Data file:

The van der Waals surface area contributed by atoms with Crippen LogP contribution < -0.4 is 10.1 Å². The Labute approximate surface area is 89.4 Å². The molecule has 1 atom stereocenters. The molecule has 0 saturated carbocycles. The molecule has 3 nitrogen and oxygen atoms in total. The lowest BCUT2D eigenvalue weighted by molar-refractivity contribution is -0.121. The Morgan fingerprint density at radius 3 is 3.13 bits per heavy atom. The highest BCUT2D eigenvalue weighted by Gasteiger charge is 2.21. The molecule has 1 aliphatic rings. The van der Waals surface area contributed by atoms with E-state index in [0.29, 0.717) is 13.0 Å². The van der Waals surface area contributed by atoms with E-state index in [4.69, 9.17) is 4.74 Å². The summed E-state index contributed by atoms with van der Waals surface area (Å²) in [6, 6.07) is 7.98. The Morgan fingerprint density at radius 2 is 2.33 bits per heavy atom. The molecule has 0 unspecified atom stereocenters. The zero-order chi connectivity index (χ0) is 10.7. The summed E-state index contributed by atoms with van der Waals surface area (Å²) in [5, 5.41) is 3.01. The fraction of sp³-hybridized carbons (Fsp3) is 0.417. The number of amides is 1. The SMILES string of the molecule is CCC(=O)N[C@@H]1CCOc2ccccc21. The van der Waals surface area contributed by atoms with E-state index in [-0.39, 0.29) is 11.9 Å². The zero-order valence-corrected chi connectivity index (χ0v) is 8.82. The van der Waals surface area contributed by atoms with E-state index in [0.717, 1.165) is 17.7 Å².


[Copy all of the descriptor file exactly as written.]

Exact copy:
The van der Waals surface area contributed by atoms with Crippen LogP contribution < -0.4 is 10.1 Å². The Labute approximate surface area is 89.4 Å². The molecule has 1 atom stereocenters. The molecule has 0 saturated carbocycles. The molecule has 3 nitrogen and oxygen atoms in total. The lowest BCUT2D eigenvalue weighted by molar-refractivity contribution is -0.121. The Morgan fingerprint density at radius 3 is 3.13 bits per heavy atom. The highest BCUT2D eigenvalue weighted by Gasteiger charge is 2.21. The molecule has 1 aliphatic rings. The van der Waals surface area contributed by atoms with E-state index in [0.29, 0.717) is 13.0 Å². The van der Waals surface area contributed by atoms with E-state index in [4.69, 9.17) is 4.74 Å². The summed E-state index contributed by atoms with van der Waals surface area (Å²) in [6, 6.07) is 7.98. The Morgan fingerprint density at radius 2 is 2.33 bits per heavy atom. The molecule has 0 unspecified atom stereocenters. The zero-order chi connectivity index (χ0) is 10.7. The summed E-state index contributed by atoms with van der Waals surface area (Å²) in [5, 5.41) is 3.01. The fraction of sp³-hybridized carbons (Fsp3) is 0.417. The number of amides is 1. The SMILES string of the molecule is CCC(=O)N[C@@H]1CCOc2ccccc21. The van der Waals surface area contributed by atoms with E-state index in [-0.39, 0.29) is 11.9 Å². The zero-order valence-corrected chi connectivity index (χ0v) is 8.82. The van der Waals surface area contributed by atoms with E-state index in [0.717, 1.165) is 17.7 Å².